CPC Order 17 Rule 1
30: While examining the scope of the proviso to Order 17 Rule 1(1) that more than three adjournments shall not be granted, it is to be kept in view that the proviso to Order 17 Rule 1(2) incorporating clauses (a) to (e) by Act 104 of 1976 has been retained. Clause (b) stipulates that no adjournment shall be granted at the request of a party, except where the circumstances are beyond the control of that party. The proviso to Order 17 Rule 1(1) and Order 17 Rule 1(2) have to be read together. So read, Order 17 does not forbid grant of adjournment where the circumstances are beyond the control of the party. In such a case, there is no restriction on the number of adjournments to be granted. …
31: In some extreme cases, it may become necessary to grant adjournment despite the fact that three adjournments have already been granted (take the example of the Bhopal gas tragedy, Gujarat earthquake and riots, and devastation on account of the tsunami). … The limitation of three adjournments would not apply where adjournment is to be granted on account of circumstances which are beyond the control of a party. Even in cases which may not strictly come within the category of circumstances beyond the control of a party, the court by resorting to the provision of higher costs which can also include punitive costs in the discretion of the court, adjournment beyond three can be granted having regard to the injustice that may result on refusal thereof, with reference to peculiar facts of a case. We may, however, add that grant of any adjournment, let alone the first, second or third adjournment, is not a right of a party. The grant of adjournment by a court has to be on a party showing special and extraordinary circumstances. It cannot be in routine. While considering the prayer for grant of adjournment, it is necessary to keep in mind the legislative intent to restrict the grant of adjournments.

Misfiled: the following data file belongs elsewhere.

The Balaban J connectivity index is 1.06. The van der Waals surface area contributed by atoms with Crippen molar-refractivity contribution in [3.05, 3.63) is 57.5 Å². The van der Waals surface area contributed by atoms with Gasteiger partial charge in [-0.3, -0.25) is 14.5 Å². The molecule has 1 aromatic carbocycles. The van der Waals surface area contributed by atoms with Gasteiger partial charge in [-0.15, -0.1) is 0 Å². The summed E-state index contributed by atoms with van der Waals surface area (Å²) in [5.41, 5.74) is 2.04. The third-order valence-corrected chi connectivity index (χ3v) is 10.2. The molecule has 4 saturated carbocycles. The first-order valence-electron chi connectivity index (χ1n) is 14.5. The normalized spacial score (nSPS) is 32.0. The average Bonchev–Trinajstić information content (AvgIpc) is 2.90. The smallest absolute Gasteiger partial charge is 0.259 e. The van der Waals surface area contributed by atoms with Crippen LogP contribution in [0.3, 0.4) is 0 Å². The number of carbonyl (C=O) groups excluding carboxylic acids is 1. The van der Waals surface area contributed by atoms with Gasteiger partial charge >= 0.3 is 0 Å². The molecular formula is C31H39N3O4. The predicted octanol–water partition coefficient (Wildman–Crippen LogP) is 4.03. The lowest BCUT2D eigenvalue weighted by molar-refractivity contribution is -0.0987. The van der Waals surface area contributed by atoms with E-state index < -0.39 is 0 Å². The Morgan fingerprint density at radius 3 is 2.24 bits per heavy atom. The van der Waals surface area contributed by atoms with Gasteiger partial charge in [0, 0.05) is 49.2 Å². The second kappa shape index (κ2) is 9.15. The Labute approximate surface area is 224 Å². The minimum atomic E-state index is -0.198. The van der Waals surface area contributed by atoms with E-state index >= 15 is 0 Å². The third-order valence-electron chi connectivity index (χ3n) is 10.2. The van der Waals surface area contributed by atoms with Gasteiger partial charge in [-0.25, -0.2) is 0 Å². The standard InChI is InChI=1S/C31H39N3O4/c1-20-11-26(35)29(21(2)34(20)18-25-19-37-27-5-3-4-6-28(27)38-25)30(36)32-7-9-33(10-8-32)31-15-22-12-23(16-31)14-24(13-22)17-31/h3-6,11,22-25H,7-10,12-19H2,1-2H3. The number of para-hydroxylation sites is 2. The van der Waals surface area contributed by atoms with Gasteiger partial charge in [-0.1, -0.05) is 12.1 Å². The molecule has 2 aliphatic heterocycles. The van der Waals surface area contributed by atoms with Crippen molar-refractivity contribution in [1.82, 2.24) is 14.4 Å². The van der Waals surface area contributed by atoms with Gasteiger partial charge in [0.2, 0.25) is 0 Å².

Salem Advocate Bar Assn. (II) v. Union of India, (2005) 6 SCC 344